His is a generation, too, completely at ease with the construction of photographic images, an absolute taboo under Modernism, whose purist notions of truth and honesty were the foundations of photography's claimed unique connection with "the real". In retrospect, this concept of truth was a bit simplistic and the concept of "the real" fatally literal. "The camera does not lie" was a lovely idea and a great comfort for those who used photography to preserve memory, but believing that the photographs cameras made were some kind of proof of reality was, ironically, a leap of faith. In many cases the only reality being proved was that a bunch of stuff had been photographed. Any other inferences came with terms and conditions applying.

Just about every history of photography without exception has mentioned the work of Oscar Rejlander and Henry Peach Robinson as a kind of cautionary tale: what might happen if the straight path of truth and honesty and "the real" were strayed from. In Naomi Rosenblum's World History of Photography (3rd ed 1997) for instance, there's reference to Rejlander's "flawed judgement", "unfortunate results", "grandiose compositions" and his sentimentality. Rejlander's Two Ways of Life and Robinson's Fading Away do have their comic aspects admittedly, but for Lowe's generation these despised allegories are part of their history and models for their practice. Oscar and Henry are up for canonisation. They certainly are the patron saints of Greg Semu's recent tableaux - two decades ago, who could've imagined that his 2010 reconstruction of Leonardo's famous but ruined fresco using Kanak models and entitled The Last Cannibal Supper would be one of fifteen finalists in the prestigious Singapore Art Museum's Signature Prize?

"Making it up" is a covert description of lying - what in Parliament must be described as "being economical with the truth" - but although Lowe is clearly making it up, there's no way he could be accused of that kind of economy. The notion of allegory has been embedded in human discourse for a very long time, suggesting the need for a parallel narrative conveying not so much literal truth as presenting a set of circumstances aligning credibly and recognisably with our own conscious experience.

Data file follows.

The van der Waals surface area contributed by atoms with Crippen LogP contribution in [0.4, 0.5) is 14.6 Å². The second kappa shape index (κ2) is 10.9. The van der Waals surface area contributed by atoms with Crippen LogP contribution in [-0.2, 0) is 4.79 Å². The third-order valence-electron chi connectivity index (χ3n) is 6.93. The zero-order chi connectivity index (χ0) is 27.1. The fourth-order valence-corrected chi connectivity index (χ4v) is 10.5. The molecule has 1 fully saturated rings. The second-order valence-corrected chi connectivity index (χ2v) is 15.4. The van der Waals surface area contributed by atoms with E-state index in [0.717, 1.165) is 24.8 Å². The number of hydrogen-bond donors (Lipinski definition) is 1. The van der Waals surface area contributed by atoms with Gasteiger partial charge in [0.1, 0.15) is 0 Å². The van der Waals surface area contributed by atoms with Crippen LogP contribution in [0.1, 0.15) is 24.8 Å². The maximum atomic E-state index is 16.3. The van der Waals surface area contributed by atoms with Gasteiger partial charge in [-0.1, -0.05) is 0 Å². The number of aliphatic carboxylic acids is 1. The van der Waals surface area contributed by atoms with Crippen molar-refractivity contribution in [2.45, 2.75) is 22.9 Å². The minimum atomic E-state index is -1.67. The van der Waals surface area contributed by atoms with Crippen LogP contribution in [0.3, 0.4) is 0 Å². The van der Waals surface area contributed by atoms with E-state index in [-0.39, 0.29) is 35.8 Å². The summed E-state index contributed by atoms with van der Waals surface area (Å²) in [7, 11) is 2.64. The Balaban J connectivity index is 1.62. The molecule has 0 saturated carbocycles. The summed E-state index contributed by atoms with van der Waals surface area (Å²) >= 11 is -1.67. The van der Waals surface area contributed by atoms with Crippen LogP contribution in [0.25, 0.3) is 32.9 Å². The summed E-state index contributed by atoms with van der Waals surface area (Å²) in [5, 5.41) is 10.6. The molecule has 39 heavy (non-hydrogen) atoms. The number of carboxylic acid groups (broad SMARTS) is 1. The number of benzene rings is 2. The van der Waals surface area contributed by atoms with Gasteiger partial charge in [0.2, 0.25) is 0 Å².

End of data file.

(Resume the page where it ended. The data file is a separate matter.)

Lowe's first show was accompanied by a quotation from Schopenhauer's On the Suffering of the World, a startling choice for one so young, and there was an initial temptation to regard this, at best, as bravado, at worst, as showing off. When the young Damien Hurst began exhibiting the formaldehyded shark suspended in a tank as an allegory, crusty Spectator art critic Giles Auty said he wasn't going to be told about life and death by a twenty year-old. However, the six works in Ever, ever were perfectly prefaced by the chosen text: If you imagine, in so far as it is approximately possible, the sum total of distress, pain and suffering of every kind which the sun shines upon in its course, you will have to admit it would have been much better if the sun had been able to call up the phenomenon of life as little on the earth as on the moon; and if, here as there, the surface were still a crystalline condition.